Monday, January 30, 2012

British slang

Within days of moving to the UK I quickly adjusted many of our everyday terminology to the British ones. Words like; bin, nappy, and rubbish, were among the few that were instantly put into practise. I can't even remember the last time I used the word diaper...

But, of course, words and phrases continue to surprise us. At church yesterday, during our Sunday school lesson, our teacher used "gobsmacked" in a sentence. Using context clues I think I figured out the meaning of it, but our American friends and Tim and I were sitting in the back corner still left a little unsure.
At first I thought she said, "DOGsmacked" but when we googled "dogsmacked" on our iphones up popped YouTube vidoes of dogs being smacked by cats. Not it. So we typed in "gobsmacked" next. Bingo.

gobsmacked- utterly astonished or astounded

Pretty funny word, huh?
(Read with British accent): "I was literally gobsmacked to bits!"
hahaha. Brilliant.

Also, many times women have asked me if I was "broody". I had no idea what they were talking about, but again, I used context clues and kinda figured it out, but I still hesitated when anwering with a shy, "Yeah..." not exactly sure if I should be saying that or not!

broody- having a strong desire to have a baby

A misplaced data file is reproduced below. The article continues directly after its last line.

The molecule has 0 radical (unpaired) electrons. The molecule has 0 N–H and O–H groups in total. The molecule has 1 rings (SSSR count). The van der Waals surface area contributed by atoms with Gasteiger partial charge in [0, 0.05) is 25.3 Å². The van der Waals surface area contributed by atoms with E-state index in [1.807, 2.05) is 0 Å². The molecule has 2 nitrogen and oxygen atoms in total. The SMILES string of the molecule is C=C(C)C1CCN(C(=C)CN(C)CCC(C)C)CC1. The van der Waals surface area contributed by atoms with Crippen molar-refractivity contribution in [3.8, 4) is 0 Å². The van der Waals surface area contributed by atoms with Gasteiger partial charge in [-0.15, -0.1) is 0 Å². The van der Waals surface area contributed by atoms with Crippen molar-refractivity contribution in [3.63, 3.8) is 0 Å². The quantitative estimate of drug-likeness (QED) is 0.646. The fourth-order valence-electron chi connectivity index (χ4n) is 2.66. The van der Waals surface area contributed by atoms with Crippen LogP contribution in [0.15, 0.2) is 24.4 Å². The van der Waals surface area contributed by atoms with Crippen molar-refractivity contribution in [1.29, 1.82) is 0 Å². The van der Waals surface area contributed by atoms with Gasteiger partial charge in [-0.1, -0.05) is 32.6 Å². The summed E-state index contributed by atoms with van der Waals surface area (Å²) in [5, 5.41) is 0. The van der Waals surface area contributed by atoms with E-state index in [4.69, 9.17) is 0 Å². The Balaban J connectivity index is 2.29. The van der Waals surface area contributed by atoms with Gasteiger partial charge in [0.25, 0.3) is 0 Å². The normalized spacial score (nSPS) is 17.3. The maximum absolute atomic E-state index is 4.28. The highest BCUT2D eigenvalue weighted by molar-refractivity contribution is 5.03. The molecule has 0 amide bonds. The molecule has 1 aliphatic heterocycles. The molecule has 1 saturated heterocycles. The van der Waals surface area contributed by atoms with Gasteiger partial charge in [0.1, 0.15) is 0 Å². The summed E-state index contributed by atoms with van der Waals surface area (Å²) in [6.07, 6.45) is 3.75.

OH! Ok in that case, "Yes! Yes, I actually am!"

Here are a few more British slang we have learned along the way...

love- a friendly form of address (informal)

Brits use this ALL THE TIME. Even when a bus driver and I got in an argument he still addressed me as love. Ha.

knackered- exhausted

Tim said people at work use this a lot and he had no idea what they were talking about.
On the flip side, I would love to ask a Brit to say "Boo-yah" and "Ba-donka-donk" and ask them what they think it means.

I know there are many more examples of British slang, but these are the only ones that come to mind right now. I'll post some later I'm sure. In the meantime, "Mind the gap!"


Katie said...

So funny, I especially like how he still called you Love after arguing

My oldest brother served his mission in England (Manchester mission) and he STILL uses those words--i've heard him say both gobsmacked and knackered among many others.

Lindsie said...

I LOVE "mind the gap." When my sister lived in London she bought me a baby onesie that says that on the bottom. That's my favorite. And "love." It reminds me of Jack Sparrow.


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